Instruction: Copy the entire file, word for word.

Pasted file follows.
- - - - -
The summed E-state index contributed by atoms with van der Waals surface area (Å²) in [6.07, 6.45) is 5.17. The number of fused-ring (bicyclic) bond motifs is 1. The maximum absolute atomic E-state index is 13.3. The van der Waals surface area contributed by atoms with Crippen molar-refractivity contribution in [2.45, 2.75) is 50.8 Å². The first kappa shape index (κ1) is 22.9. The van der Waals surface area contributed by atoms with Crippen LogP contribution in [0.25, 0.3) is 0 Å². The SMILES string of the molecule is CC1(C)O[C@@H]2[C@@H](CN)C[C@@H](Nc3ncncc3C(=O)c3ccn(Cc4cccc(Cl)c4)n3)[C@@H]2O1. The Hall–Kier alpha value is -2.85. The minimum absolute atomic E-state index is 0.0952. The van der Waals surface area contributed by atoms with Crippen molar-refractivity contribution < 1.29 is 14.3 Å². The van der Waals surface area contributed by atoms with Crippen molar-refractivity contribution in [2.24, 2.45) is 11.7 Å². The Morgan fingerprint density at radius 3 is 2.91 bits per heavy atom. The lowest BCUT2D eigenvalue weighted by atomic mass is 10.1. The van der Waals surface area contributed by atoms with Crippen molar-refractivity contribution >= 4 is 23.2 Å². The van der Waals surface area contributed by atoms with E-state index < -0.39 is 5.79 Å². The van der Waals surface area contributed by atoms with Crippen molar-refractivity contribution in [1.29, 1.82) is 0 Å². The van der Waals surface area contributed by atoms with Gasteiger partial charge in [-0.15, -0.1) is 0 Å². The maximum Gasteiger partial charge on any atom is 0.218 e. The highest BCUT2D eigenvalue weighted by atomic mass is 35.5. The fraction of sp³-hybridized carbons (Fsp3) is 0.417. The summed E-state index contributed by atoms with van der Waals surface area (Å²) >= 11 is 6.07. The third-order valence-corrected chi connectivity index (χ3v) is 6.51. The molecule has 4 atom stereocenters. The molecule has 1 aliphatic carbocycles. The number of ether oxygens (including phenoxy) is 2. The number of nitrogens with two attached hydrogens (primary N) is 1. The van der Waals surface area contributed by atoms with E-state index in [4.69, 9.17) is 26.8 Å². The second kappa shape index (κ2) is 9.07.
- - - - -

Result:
The summed E-state index contributed by atoms with van der Waals surface area (Å²) in [6.07, 6.45) is 5.17. The number of fused-ring (bicyclic) bond motifs is 1. The maximum absolute atomic E-state index is 13.3. The van der Waals surface area contributed by atoms with Crippen molar-refractivity contribution in [2.45, 2.75) is 50.8 Å². The first kappa shape index (κ1) is 22.9. The van der Waals surface area contributed by atoms with Crippen LogP contribution in [0.25, 0.3) is 0 Å². The SMILES string of the molecule is CC1(C)O[C@@H]2[C@@H](CN)C[C@@H](Nc3ncncc3C(=O)c3ccn(Cc4cccc(Cl)c4)n3)[C@@H]2O1. The Hall–Kier alpha value is -2.85. The minimum absolute atomic E-state index is 0.0952. The van der Waals surface area contributed by atoms with Crippen molar-refractivity contribution < 1.29 is 14.3 Å². The van der Waals surface area contributed by atoms with Crippen molar-refractivity contribution in [2.24, 2.45) is 11.7 Å². The Morgan fingerprint density at radius 3 is 2.91 bits per heavy atom. The lowest BCUT2D eigenvalue weighted by atomic mass is 10.1. The van der Waals surface area contributed by atoms with Crippen molar-refractivity contribution >= 4 is 23.2 Å². The van der Waals surface area contributed by atoms with E-state index < -0.39 is 5.79 Å². The van der Waals surface area contributed by atoms with Crippen molar-refractivity contribution in [1.29, 1.82) is 0 Å². The van der Waals surface area contributed by atoms with Gasteiger partial charge in [-0.15, -0.1) is 0 Å². The maximum Gasteiger partial charge on any atom is 0.218 e. The highest BCUT2D eigenvalue weighted by atomic mass is 35.5. The fraction of sp³-hybridized carbons (Fsp3) is 0.417. The summed E-state index contributed by atoms with van der Waals surface area (Å²) >= 11 is 6.07. The third-order valence-corrected chi connectivity index (χ3v) is 6.51. The molecule has 4 atom stereocenters. The molecule has 1 aliphatic carbocycles. The number of ether oxygens (including phenoxy) is 2. The number of nitrogens with two attached hydrogens (primary N) is 1. The van der Waals surface area contributed by atoms with E-state index in [4.69, 9.17) is 26.8 Å². The second kappa shape index (κ2) is 9.07.